Biochar Affects Heavy Metal Uptake in Plants through Interactions in the Rhizosphere
Agnieszka Medyńska-Juraszek , Pierre-Adrien Rivier , Daniel Rasse , Erik J. Joner
AbstractHeavy metals in soil pose a constant risk for animals and humans when entering their food chains, and limited means are available to reduce plant accumulation from more or less polluted soils. Biochar, which is made by pyrolysis of organic residues and sees increasing use as a soil amendment to mitigate anthropogenic C emissions and improve agronomic soil properties, has also been shown to reduce plant availability of heavy metals in soils. The cause for the reduction of metal uptake in plants when grown in soils enriched with biochar has generally been researched in terms of increased pH and alkalinity, while other potential mechanisms have been less studied. We conducted a pot experiment with barley using three soils differing in metal content and amended or not with 2% biochar made from Miscanthus x giganteus, and assessed plant contents and changes in bioavailability in bulk and rhizosphere soil by measuring extractability in acetic acid or ammonium nitrate. In spite of negligible pH changes upon biochar amendment, the results showed that biochar reduced extractability of Cu, Pb and Zn, but not of Cd. Rhizosphere soil contained more easily extractable Cu, Pb and Zn than bulk soil, while for Cd it did not. Generally, reduced plant uptake due to biochar was reflected in the amounts of metals extractable with ammonium nitrate, but not acetic acid.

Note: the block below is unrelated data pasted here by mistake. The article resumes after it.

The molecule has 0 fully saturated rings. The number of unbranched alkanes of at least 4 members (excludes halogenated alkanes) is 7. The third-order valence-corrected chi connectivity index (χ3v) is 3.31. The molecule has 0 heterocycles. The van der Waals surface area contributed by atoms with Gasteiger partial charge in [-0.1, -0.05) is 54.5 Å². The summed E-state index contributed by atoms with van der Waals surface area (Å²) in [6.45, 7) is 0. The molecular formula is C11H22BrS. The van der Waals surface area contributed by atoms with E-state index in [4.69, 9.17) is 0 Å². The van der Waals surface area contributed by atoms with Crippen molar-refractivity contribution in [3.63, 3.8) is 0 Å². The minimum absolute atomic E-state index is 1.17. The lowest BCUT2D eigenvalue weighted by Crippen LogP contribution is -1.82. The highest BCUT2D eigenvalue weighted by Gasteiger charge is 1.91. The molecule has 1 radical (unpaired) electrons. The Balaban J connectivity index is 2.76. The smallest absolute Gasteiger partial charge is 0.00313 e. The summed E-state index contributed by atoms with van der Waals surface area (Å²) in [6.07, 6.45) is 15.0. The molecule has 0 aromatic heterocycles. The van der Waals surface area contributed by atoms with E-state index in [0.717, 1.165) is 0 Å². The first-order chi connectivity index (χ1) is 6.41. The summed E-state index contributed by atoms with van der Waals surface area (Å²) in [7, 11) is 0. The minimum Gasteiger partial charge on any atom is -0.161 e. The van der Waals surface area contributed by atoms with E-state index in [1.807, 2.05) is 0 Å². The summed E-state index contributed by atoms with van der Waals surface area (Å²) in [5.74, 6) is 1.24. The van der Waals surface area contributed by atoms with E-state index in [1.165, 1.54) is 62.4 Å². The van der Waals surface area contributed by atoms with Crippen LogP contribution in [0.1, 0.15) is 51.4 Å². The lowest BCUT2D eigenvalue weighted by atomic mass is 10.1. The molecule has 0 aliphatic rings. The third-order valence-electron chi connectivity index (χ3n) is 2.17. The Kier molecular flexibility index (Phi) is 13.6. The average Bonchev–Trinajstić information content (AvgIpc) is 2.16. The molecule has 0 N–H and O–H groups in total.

|Journal series||Applied Sciences-Basel, [Applied Sciences (Switzerland)], ISSN 2076-3417, (N/A 70 pkt)|
|Publication size in sheets||0.55|
|Keywords in English||rhizosphere; heavy metal; bioavailability; plant; uptake|
|ASJC Classification||; ; ; ; ;|
|License||Journal (articles only); published final; ; with publication|
|Score||= 70.0, 07-12-2020, ArticleFromJournal|
|Publication indicators||= 0; = 0; : 2018 = 0.985; : 2018 = 2.217 (2) - 2018=2.287 (5)|
|Citation count*||1 (2021-01-20)|
* presented citation count is obtained through Internet information analysis and it is close to the number calculated by the Publish or Perish system.